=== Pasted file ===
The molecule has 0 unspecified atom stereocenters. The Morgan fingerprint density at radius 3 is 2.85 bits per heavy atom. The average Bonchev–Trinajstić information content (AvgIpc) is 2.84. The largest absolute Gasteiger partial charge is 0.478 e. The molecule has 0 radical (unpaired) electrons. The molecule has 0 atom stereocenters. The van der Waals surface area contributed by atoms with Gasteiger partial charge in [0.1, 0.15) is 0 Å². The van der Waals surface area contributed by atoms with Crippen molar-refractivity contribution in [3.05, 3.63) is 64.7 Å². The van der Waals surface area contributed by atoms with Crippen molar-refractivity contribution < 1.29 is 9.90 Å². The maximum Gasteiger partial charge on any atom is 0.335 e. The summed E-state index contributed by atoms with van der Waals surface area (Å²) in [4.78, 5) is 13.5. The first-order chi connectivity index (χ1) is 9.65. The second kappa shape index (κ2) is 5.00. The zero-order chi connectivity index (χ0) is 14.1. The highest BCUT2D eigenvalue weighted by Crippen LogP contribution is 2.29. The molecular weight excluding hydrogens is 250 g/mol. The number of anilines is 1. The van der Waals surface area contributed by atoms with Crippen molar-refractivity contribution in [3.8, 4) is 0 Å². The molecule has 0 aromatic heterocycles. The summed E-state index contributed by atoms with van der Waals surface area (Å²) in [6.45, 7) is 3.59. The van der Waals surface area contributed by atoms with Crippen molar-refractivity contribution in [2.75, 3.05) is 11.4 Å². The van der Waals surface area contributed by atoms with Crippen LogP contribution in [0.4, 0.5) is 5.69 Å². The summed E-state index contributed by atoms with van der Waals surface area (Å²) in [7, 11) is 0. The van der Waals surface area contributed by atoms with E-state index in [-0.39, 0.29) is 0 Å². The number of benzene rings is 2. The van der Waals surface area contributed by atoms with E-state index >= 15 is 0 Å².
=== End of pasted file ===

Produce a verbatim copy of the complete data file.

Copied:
The molecule has 0 unspecified atom stereocenters. The Morgan fingerprint density at radius 3 is 2.85 bits per heavy atom. The average Bonchev–Trinajstić information content (AvgIpc) is 2.84. The largest absolute Gasteiger partial charge is 0.478 e. The molecule has 0 radical (unpaired) electrons. The molecule has 0 atom stereocenters. The van der Waals surface area contributed by atoms with Gasteiger partial charge in [0.1, 0.15) is 0 Å². The van der Waals surface area contributed by atoms with Crippen molar-refractivity contribution in [3.05, 3.63) is 64.7 Å². The van der Waals surface area contributed by atoms with Crippen molar-refractivity contribution < 1.29 is 9.90 Å². The maximum Gasteiger partial charge on any atom is 0.335 e. The summed E-state index contributed by atoms with van der Waals surface area (Å²) in [4.78, 5) is 13.5. The first-order chi connectivity index (χ1) is 9.65. The second kappa shape index (κ2) is 5.00. The zero-order chi connectivity index (χ0) is 14.1. The highest BCUT2D eigenvalue weighted by Crippen LogP contribution is 2.29. The molecular weight excluding hydrogens is 250 g/mol. The number of anilines is 1. The van der Waals surface area contributed by atoms with Crippen molar-refractivity contribution in [3.8, 4) is 0 Å². The molecule has 0 aromatic heterocycles. The summed E-state index contributed by atoms with van der Waals surface area (Å²) in [6.45, 7) is 3.59. The van der Waals surface area contributed by atoms with Crippen molar-refractivity contribution in [2.75, 3.05) is 11.4 Å². The van der Waals surface area contributed by atoms with Crippen LogP contribution in [0.4, 0.5) is 5.69 Å². The summed E-state index contributed by atoms with van der Waals surface area (Å²) in [7, 11) is 0. The van der Waals surface area contributed by atoms with E-state index in [-0.39, 0.29) is 0 Å². The number of benzene rings is 2. The van der Waals surface area contributed by atoms with E-state index >= 15 is 0 Å².